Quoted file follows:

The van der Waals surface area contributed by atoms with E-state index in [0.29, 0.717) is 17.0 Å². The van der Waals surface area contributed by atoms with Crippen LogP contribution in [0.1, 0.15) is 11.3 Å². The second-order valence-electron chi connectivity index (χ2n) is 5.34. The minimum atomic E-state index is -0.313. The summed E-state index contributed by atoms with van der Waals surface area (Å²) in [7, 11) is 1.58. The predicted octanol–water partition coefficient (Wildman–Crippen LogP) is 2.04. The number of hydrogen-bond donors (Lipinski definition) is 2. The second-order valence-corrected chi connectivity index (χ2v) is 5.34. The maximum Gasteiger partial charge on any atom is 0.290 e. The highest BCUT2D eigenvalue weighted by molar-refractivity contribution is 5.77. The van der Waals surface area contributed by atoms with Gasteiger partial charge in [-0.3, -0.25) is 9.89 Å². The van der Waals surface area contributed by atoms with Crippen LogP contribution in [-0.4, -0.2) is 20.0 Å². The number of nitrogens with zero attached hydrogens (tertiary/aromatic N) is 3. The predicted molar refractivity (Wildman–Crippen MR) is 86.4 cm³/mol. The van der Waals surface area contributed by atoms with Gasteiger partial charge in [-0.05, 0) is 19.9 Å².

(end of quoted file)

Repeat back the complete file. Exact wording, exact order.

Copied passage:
The van der Waals surface area contributed by atoms with E-state index in [0.29, 0.717) is 17.0 Å². The van der Waals surface area contributed by atoms with Crippen LogP contribution in [0.1, 0.15) is 11.3 Å². The second-order valence-electron chi connectivity index (χ2n) is 5.34. The minimum atomic E-state index is -0.313. The summed E-state index contributed by atoms with van der Waals surface area (Å²) in [7, 11) is 1.58. The predicted octanol–water partition coefficient (Wildman–Crippen LogP) is 2.04. The number of hydrogen-bond donors (Lipinski definition) is 2. The second-order valence-corrected chi connectivity index (χ2v) is 5.34. The maximum Gasteiger partial charge on any atom is 0.290 e. The highest BCUT2D eigenvalue weighted by molar-refractivity contribution is 5.77. The van der Waals surface area contributed by atoms with Gasteiger partial charge in [-0.3, -0.25) is 9.89 Å². The van der Waals surface area contributed by atoms with Crippen LogP contribution in [-0.4, -0.2) is 20.0 Å². The number of nitrogens with zero attached hydrogens (tertiary/aromatic N) is 3. The predicted molar refractivity (Wildman–Crippen MR) is 86.4 cm³/mol. The van der Waals surface area contributed by atoms with Gasteiger partial charge in [-0.05, 0) is 19.9 Å².